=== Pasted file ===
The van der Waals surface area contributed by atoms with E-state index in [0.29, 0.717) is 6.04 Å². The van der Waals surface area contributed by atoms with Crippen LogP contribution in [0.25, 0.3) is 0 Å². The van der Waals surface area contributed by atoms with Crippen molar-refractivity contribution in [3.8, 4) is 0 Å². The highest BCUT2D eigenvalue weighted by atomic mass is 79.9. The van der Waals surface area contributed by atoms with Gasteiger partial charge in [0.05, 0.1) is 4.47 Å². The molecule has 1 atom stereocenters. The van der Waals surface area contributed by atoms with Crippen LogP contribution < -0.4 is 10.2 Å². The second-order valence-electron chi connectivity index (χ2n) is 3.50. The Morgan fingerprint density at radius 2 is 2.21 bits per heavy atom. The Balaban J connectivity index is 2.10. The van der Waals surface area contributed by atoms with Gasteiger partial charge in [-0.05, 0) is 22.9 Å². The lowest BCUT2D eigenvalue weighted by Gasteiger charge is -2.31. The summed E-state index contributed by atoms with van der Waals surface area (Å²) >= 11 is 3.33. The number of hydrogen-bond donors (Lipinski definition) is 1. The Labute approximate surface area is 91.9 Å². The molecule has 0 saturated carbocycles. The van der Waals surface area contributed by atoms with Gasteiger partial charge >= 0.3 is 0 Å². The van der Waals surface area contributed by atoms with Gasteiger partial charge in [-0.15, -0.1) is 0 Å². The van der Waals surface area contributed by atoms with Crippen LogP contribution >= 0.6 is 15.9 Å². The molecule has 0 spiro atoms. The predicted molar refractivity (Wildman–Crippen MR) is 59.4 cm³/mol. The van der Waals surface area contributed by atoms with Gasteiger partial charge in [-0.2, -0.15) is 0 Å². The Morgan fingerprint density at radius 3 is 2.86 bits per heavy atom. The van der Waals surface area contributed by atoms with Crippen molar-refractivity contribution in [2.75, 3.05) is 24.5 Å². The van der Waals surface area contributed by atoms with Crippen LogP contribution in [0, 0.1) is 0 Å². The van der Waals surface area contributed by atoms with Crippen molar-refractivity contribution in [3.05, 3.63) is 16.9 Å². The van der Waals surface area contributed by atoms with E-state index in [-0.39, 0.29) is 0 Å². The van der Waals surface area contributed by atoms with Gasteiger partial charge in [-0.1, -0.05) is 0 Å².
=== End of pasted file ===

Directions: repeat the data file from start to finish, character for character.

The van der Waals surface area contributed by atoms with E-state index in [0.29, 0.717) is 6.04 Å². The van der Waals surface area contributed by atoms with Crippen LogP contribution in [0.25, 0.3) is 0 Å². The van der Waals surface area contributed by atoms with Crippen molar-refractivity contribution in [3.8, 4) is 0 Å². The highest BCUT2D eigenvalue weighted by atomic mass is 79.9. The van der Waals surface area contributed by atoms with Gasteiger partial charge in [0.05, 0.1) is 4.47 Å². The molecule has 1 atom stereocenters. The van der Waals surface area contributed by atoms with Crippen LogP contribution < -0.4 is 10.2 Å². The second-order valence-electron chi connectivity index (χ2n) is 3.50. The Morgan fingerprint density at radius 2 is 2.21 bits per heavy atom. The Balaban J connectivity index is 2.10. The van der Waals surface area contributed by atoms with Gasteiger partial charge in [-0.05, 0) is 22.9 Å². The lowest BCUT2D eigenvalue weighted by Gasteiger charge is -2.31. The summed E-state index contributed by atoms with van der Waals surface area (Å²) >= 11 is 3.33. The number of hydrogen-bond donors (Lipinski definition) is 1. The Labute approximate surface area is 91.9 Å². The molecule has 0 saturated carbocycles. The van der Waals surface area contributed by atoms with Gasteiger partial charge >= 0.3 is 0 Å². The van der Waals surface area contributed by atoms with Gasteiger partial charge in [-0.15, -0.1) is 0 Å². The van der Waals surface area contributed by atoms with Crippen LogP contribution >= 0.6 is 15.9 Å². The molecule has 0 spiro atoms. The predicted molar refractivity (Wildman–Crippen MR) is 59.4 cm³/mol. The van der Waals surface area contributed by atoms with Gasteiger partial charge in [-0.2, -0.15) is 0 Å². The Morgan fingerprint density at radius 3 is 2.86 bits per heavy atom. The van der Waals surface area contributed by atoms with Crippen molar-refractivity contribution in [2.75, 3.05) is 24.5 Å². The van der Waals surface area contributed by atoms with Crippen LogP contribution in [0, 0.1) is 0 Å². The van der Waals surface area contributed by atoms with Crippen molar-refractivity contribution in [3.05, 3.63) is 16.9 Å². The van der Waals surface area contributed by atoms with E-state index in [-0.39, 0.29) is 0 Å². The van der Waals surface area contributed by atoms with Gasteiger partial charge in [-0.1, -0.05) is 0 Å².